|Place of origin||India|
|Main ingredients||Mutton , tomato, ginger , coriander leaves|
|Cookbook: Mutton curry Media: Mutton curry|
|This article is part of the series|
Mutton curry (also referred to as kosha mangsho, Goat curry and lamb curry) is an Indian curry dish that is prepared from mutton and vegetables and originated in Bengal. Railway mutton curry is a variation of the dish that originated during the British Raj colonial-era. Primary ingredients of mutton curry include mutton, onion, tomato and spices.
Mutton curry was originally prepared heated by a fire in a large pot. It may now be cooked using pressure cookers and slow cookers. Mutton curry may be served with rice. The dish has been served with raji, a cereal.
Kosha mangsho is the Bengali version. It traditionally has less juice and more gravy than other mutton curries. This dish is prepared in a kosha style, which involves retaining the mutton's flavor and moisture using slow cooking and sautéeing methods.
Kosha mangsho is traditionally prepared as part of the celebration of Kali Puja, a festival dedicated to the Hindu goddess Kali, celebrated on the new moon day of the Hindu month Kartik. Golbari restaurant, a 92-year-old restaurant in Kolkata, India, specializes in the dish. The dish is also referred to as Kosha Mangsho at the restaurant.
Railway mutton curry is a British Raj colonial-era dish that was served on long distance trains. The dish was served with dinner rolls. Tamarind was originally used to extend its shelf life. Some restaurants serve the dish in present-day times, such as Oh! Calcutta! restaurant in Kolkata, India. Railway mutton curry is prepared using a coconut milk base.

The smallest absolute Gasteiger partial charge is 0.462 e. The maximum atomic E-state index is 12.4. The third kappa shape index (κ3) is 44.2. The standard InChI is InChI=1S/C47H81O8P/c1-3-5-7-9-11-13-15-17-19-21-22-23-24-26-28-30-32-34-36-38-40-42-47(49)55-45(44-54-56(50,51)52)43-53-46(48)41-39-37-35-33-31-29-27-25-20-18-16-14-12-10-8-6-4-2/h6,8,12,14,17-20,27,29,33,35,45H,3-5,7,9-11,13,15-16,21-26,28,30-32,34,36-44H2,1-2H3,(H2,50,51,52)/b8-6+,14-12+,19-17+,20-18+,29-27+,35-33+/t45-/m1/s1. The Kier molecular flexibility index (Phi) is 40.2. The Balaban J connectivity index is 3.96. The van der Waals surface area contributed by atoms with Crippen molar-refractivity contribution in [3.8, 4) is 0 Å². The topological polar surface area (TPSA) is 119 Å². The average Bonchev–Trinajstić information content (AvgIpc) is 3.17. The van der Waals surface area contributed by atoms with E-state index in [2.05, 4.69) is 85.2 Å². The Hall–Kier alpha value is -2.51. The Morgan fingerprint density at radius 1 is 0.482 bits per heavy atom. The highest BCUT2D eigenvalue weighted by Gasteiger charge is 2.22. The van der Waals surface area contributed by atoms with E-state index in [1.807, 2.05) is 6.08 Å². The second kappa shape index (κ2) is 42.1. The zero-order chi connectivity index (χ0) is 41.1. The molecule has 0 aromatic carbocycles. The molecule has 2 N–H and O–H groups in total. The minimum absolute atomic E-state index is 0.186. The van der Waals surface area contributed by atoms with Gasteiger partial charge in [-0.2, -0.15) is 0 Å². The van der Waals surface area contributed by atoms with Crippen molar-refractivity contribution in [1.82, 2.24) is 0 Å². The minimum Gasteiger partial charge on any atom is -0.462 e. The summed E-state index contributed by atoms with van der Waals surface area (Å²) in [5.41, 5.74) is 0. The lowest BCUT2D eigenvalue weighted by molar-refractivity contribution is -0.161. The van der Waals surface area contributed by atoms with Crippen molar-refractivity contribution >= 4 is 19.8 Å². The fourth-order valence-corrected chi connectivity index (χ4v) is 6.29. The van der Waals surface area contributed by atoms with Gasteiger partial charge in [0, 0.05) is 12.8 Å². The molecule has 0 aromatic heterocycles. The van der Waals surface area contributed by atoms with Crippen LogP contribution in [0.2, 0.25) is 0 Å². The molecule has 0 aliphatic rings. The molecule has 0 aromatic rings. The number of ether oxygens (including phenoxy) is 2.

- A pot of lamb curry
- Roti cane with mutton curry (top)
- Puri (top) and mutton curry (middle bottom)
- Oriya mutton curry (top)
In The Midlands, England, trading standards officers working undercover went to twenty restaurants that were randomly chosen and bought 39 lamb curry and kebab dishes. Four of the dishes contained no lamb, instead using a mixture that contained beef, pork or chicken. In the investigation, it was found that only three lamb curries out of the nineteen tested contained only lamb. Most were found to consist of a mixture of lamb with beef or chicken. Additionally, all of the twenty lamb kebabs that were sampled contained meats in addition to lamb that was mixed with it, such as beef, pork or chicken.
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- Food (April 30, 2012). "Lamb curry contains no lamb, trading standards warn". Telegraph.co.uk. Retrieved May 10, 2015.
|Wikimedia Commons has media related to Mutton curry.|
- "From Railway Mutton curry to Bedmi-aloo: When railway food was an affair to remember". The Indian Express.